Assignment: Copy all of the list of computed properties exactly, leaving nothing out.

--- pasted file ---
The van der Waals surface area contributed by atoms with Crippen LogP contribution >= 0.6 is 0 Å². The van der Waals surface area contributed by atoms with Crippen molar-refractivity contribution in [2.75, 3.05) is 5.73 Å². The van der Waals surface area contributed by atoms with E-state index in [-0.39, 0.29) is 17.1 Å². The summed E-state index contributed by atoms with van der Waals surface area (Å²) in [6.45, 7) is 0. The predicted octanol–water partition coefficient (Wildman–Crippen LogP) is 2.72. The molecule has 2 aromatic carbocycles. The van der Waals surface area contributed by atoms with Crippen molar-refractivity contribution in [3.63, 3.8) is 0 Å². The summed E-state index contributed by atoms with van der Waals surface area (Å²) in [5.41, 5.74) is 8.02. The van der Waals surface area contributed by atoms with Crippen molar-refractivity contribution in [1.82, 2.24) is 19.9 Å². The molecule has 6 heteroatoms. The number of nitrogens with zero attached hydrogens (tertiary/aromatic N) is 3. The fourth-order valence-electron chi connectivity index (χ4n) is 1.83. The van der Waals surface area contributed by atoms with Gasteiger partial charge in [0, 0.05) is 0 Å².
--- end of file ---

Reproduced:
The van der Waals surface area contributed by atoms with Crippen LogP contribution >= 0.6 is 0 Å². The van der Waals surface area contributed by atoms with Crippen molar-refractivity contribution in [2.75, 3.05) is 5.73 Å². The van der Waals surface area contributed by atoms with E-state index in [-0.39, 0.29) is 17.1 Å². The summed E-state index contributed by atoms with van der Waals surface area (Å²) in [6.45, 7) is 0. The predicted octanol–water partition coefficient (Wildman–Crippen LogP) is 2.72. The molecule has 2 aromatic carbocycles. The van der Waals surface area contributed by atoms with Crippen molar-refractivity contribution in [3.63, 3.8) is 0 Å². The summed E-state index contributed by atoms with van der Waals surface area (Å²) in [5.41, 5.74) is 8.02. The van der Waals surface area contributed by atoms with Crippen molar-refractivity contribution in [1.82, 2.24) is 19.9 Å². The molecule has 6 heteroatoms. The number of nitrogens with zero attached hydrogens (tertiary/aromatic N) is 3. The fourth-order valence-electron chi connectivity index (χ4n) is 1.83. The van der Waals surface area contributed by atoms with Gasteiger partial charge in [0, 0.05) is 0 Å².